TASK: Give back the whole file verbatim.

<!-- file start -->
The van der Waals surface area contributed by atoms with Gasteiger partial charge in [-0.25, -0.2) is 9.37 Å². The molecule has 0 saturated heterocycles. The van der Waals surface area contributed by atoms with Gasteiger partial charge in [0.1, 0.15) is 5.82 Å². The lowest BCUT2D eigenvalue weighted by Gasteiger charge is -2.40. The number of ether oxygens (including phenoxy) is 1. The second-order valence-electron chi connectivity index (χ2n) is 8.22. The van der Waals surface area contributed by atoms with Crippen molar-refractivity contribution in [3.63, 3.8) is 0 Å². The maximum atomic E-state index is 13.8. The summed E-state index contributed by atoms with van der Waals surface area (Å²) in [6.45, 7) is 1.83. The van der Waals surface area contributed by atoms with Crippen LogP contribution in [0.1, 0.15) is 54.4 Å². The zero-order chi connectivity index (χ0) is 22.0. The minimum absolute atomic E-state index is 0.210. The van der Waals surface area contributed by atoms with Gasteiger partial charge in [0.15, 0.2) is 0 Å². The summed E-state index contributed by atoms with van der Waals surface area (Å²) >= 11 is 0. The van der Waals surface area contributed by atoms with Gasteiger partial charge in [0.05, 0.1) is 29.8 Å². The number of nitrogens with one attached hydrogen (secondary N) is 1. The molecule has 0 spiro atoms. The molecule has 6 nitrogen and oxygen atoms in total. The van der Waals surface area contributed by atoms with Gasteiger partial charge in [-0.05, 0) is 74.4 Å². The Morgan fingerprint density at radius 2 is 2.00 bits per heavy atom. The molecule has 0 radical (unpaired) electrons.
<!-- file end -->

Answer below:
The van der Waals surface area contributed by atoms with Gasteiger partial charge in [-0.25, -0.2) is 9.37 Å². The molecule has 0 saturated heterocycles. The van der Waals surface area contributed by atoms with Gasteiger partial charge in [0.1, 0.15) is 5.82 Å². The lowest BCUT2D eigenvalue weighted by Gasteiger charge is -2.40. The number of ether oxygens (including phenoxy) is 1. The second-order valence-electron chi connectivity index (χ2n) is 8.22. The van der Waals surface area contributed by atoms with Crippen molar-refractivity contribution in [3.63, 3.8) is 0 Å². The maximum atomic E-state index is 13.8. The summed E-state index contributed by atoms with van der Waals surface area (Å²) in [6.45, 7) is 1.83. The van der Waals surface area contributed by atoms with Crippen LogP contribution in [0.1, 0.15) is 54.4 Å². The zero-order chi connectivity index (χ0) is 22.0. The minimum absolute atomic E-state index is 0.210. The van der Waals surface area contributed by atoms with Gasteiger partial charge in [0.15, 0.2) is 0 Å². The summed E-state index contributed by atoms with van der Waals surface area (Å²) >= 11 is 0. The van der Waals surface area contributed by atoms with Gasteiger partial charge in [0.05, 0.1) is 29.8 Å². The number of nitrogens with one attached hydrogen (secondary N) is 1. The molecule has 0 spiro atoms. The molecule has 6 nitrogen and oxygen atoms in total. The van der Waals surface area contributed by atoms with Gasteiger partial charge in [-0.05, 0) is 74.4 Å². The Morgan fingerprint density at radius 2 is 2.00 bits per heavy atom. The molecule has 0 radical (unpaired) electrons.